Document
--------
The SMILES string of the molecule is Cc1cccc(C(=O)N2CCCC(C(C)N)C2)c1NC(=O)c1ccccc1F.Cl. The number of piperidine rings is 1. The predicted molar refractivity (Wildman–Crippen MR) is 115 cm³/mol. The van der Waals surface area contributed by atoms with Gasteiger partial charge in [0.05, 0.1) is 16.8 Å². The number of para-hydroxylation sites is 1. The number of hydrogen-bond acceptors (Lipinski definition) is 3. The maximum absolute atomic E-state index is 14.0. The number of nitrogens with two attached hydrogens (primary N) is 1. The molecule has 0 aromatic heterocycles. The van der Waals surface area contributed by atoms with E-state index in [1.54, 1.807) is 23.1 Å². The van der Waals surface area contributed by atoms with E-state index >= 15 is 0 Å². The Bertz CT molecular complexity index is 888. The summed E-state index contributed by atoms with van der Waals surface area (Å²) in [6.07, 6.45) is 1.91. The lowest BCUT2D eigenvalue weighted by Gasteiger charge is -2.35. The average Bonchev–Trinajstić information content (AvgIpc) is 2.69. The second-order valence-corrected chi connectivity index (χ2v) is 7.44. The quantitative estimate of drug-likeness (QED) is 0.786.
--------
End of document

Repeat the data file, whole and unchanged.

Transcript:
The SMILES string of the molecule is Cc1cccc(C(=O)N2CCCC(C(C)N)C2)c1NC(=O)c1ccccc1F.Cl. The number of piperidine rings is 1. The predicted molar refractivity (Wildman–Crippen MR) is 115 cm³/mol. The van der Waals surface area contributed by atoms with Gasteiger partial charge in [0.05, 0.1) is 16.8 Å². The number of para-hydroxylation sites is 1. The number of hydrogen-bond acceptors (Lipinski definition) is 3. The maximum absolute atomic E-state index is 14.0. The number of nitrogens with two attached hydrogens (primary N) is 1. The molecule has 0 aromatic heterocycles. The van der Waals surface area contributed by atoms with E-state index in [1.54, 1.807) is 23.1 Å². The van der Waals surface area contributed by atoms with E-state index >= 15 is 0 Å². The Bertz CT molecular complexity index is 888. The summed E-state index contributed by atoms with van der Waals surface area (Å²) in [6.07, 6.45) is 1.91. The lowest BCUT2D eigenvalue weighted by Gasteiger charge is -2.35. The average Bonchev–Trinajstić information content (AvgIpc) is 2.69. The second-order valence-corrected chi connectivity index (χ2v) is 7.44. The quantitative estimate of drug-likeness (QED) is 0.786.